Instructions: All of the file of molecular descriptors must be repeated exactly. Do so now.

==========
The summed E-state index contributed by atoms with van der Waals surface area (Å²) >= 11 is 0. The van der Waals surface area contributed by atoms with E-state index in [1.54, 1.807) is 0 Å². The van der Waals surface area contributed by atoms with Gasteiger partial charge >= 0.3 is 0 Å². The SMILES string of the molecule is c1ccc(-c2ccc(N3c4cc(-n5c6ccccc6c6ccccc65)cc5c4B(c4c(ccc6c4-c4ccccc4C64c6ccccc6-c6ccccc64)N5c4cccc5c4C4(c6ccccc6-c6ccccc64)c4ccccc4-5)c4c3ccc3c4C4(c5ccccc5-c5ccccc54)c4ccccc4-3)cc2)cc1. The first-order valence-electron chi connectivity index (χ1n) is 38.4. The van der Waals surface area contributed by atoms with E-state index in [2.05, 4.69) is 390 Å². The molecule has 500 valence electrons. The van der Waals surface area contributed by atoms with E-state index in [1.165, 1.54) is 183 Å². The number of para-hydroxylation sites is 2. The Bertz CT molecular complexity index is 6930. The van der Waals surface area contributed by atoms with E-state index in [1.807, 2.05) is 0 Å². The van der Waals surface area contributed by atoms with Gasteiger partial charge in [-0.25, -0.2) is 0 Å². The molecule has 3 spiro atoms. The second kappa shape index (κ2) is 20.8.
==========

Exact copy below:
The summed E-state index contributed by atoms with van der Waals surface area (Å²) >= 11 is 0. The van der Waals surface area contributed by atoms with E-state index in [1.54, 1.807) is 0 Å². The van der Waals surface area contributed by atoms with Gasteiger partial charge >= 0.3 is 0 Å². The SMILES string of the molecule is c1ccc(-c2ccc(N3c4cc(-n5c6ccccc6c6ccccc65)cc5c4B(c4c(ccc6c4-c4ccccc4C64c6ccccc6-c6ccccc64)N5c4cccc5c4C4(c6ccccc6-c6ccccc64)c4ccccc4-5)c4c3ccc3c4C4(c5ccccc5-c5ccccc54)c4ccccc4-3)cc2)cc1. The first-order valence-electron chi connectivity index (χ1n) is 38.4. The van der Waals surface area contributed by atoms with E-state index in [2.05, 4.69) is 390 Å². The molecule has 500 valence electrons. The van der Waals surface area contributed by atoms with E-state index in [1.165, 1.54) is 183 Å². The number of para-hydroxylation sites is 2. The Bertz CT molecular complexity index is 6930. The van der Waals surface area contributed by atoms with E-state index in [1.807, 2.05) is 0 Å². The van der Waals surface area contributed by atoms with Gasteiger partial charge in [-0.25, -0.2) is 0 Å². The molecule has 3 spiro atoms. The second kappa shape index (κ2) is 20.8.